Some Naga militants are based in Myanmar and it was decided that they should be taken out. On 9 June, two days after Mr. Modi’s Bangladesh visit, his army’s special forces crossed the border into Myanmar and attacked two Naga camps, killing an unknown number of militants. Two days after the operation, the Defence Minister, the ever loquacious Manohar Parrikar, was reported by The Hindu newspaper as saying there had been a “change in mindset” in India and that “If the thinking pattern changes, lot of things change. You have seen for the last two-three days... those who fear India’s new posture have already started reacting... You have seen for the last two to three days, a simple action against insurgents has changed the mindset of the full security scenario in the country.”
His pronouncement was an unmistakable threat to Pakistan, in spite of coming from a defence minister whose credibility is crumbling even in Delhi’s ultra-nationalist BJP government — but there has been no attempt to deny or amend the thrust of his remarks. They remain official government declarations, along with Mr. Modi’s avowal that Pakistan “promotes terrorism.” On June 10, India’s Economic Times newspaper reported the Minister of State for Information and Broadcasting, Rajyavardhan Singh Rathore, as similarly explicit in “asserting that attacks on Indians are not acceptable anywhere. The Minister, a former colonel, said that based on effective intelligence, ‘we will carry out surgical strikes at the place and time of our own choosing’.”
The paper went on to note that Rathore “was asked whether such attacks could be carried out in the western border” to which he replied that “western disturbances will also be equally dealt with [and] the operations today [9 June] were a message to all such neighbours who harbour terror intentions. Friendship and zero tolerance will go hand in hand. This is a beginning. India is strong. This message should go to everyone.” It appears that the message had already gone to the Indian army, because reports of India’s annual springtime military exercises close to the border with Pakistan indicated emphasis in practicing tactics associated with deep penetration.
It should not be forgotten that after the Mumbai terrorist attacks of November 26-29, 2008 there were open warnings of preparations to strike against Pakistan. On December 24, Air Marshal PK Barbora, commander Western Air Command, said, “the IAF has earmarked 5,000 targets in Pakistan. But whether we will cross the LoC or the International Border to hit the enemy targets will have to be decided by the political leadership of the country.” The Air Force was ready to go, as was the Army. Six months later Air Marshal Barbora was appointed Vice Chief of Air Staff, which sent the message that there was no official disapproval of his threat.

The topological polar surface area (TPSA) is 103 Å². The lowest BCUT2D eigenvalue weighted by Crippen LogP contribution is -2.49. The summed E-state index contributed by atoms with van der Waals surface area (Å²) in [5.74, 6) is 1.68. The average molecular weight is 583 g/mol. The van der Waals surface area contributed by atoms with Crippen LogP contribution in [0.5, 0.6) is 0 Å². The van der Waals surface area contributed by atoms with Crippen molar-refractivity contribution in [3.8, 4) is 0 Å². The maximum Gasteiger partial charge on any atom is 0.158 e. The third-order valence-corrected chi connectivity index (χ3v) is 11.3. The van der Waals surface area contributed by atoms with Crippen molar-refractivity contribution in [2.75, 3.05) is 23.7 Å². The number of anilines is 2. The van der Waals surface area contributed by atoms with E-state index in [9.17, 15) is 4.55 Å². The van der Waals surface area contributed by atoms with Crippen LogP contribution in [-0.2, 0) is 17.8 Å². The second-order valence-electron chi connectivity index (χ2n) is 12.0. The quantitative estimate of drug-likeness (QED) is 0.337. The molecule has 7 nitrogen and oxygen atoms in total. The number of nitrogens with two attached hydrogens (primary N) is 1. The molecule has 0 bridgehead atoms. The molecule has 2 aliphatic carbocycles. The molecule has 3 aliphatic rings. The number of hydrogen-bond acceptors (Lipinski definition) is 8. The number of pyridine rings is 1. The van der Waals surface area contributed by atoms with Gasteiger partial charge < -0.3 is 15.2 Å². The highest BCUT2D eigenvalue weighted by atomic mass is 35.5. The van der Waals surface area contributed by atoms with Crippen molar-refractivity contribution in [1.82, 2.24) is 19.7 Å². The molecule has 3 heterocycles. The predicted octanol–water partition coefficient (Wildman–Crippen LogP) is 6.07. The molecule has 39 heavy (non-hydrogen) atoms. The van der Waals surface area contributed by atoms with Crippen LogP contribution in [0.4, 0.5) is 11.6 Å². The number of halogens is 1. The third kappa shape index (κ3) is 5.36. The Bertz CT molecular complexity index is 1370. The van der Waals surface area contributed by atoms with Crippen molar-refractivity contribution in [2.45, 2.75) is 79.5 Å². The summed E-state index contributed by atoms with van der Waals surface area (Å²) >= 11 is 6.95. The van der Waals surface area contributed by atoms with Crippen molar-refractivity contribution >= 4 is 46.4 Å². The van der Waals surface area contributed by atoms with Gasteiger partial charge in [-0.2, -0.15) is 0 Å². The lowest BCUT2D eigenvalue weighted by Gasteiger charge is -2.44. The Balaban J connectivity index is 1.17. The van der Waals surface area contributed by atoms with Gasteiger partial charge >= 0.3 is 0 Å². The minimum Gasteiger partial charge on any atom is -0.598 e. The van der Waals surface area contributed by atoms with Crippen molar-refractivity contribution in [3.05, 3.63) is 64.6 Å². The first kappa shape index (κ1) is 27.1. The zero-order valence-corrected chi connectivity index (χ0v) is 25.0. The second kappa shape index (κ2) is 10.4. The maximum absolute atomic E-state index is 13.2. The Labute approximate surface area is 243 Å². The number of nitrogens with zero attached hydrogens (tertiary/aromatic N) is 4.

Later I wrote that on June 4, 2009 the Air Officer Commanding-in-Chief of India’s South-Western Air Command, Air Marshal KD Singh, declared that “in case of a misadventure by Pakistan in shape of major terrorist attack or the attack like the one we had on the Parliament, attack on our leader, a major city, public or hijacking an aircraft, can obviously lead to a reaction from India, which could be a short intense war.” Then on 1st November 2009 India’s Home Minister, Mr. Chidambaram, was reported as saying “I’ve been warning Pakistan not to play any more games. Let Mumbai be the last such game. If they carry out any more attacks on India, they will not only be defeated, but we will also retaliate with the force of a sledgehammer.” The threat from Delhi, which many observers had considered to have been negligible, given the apparent pragmatism of the government of Dr. Manmohan Singh, was spelled out in blunt and menacing terms.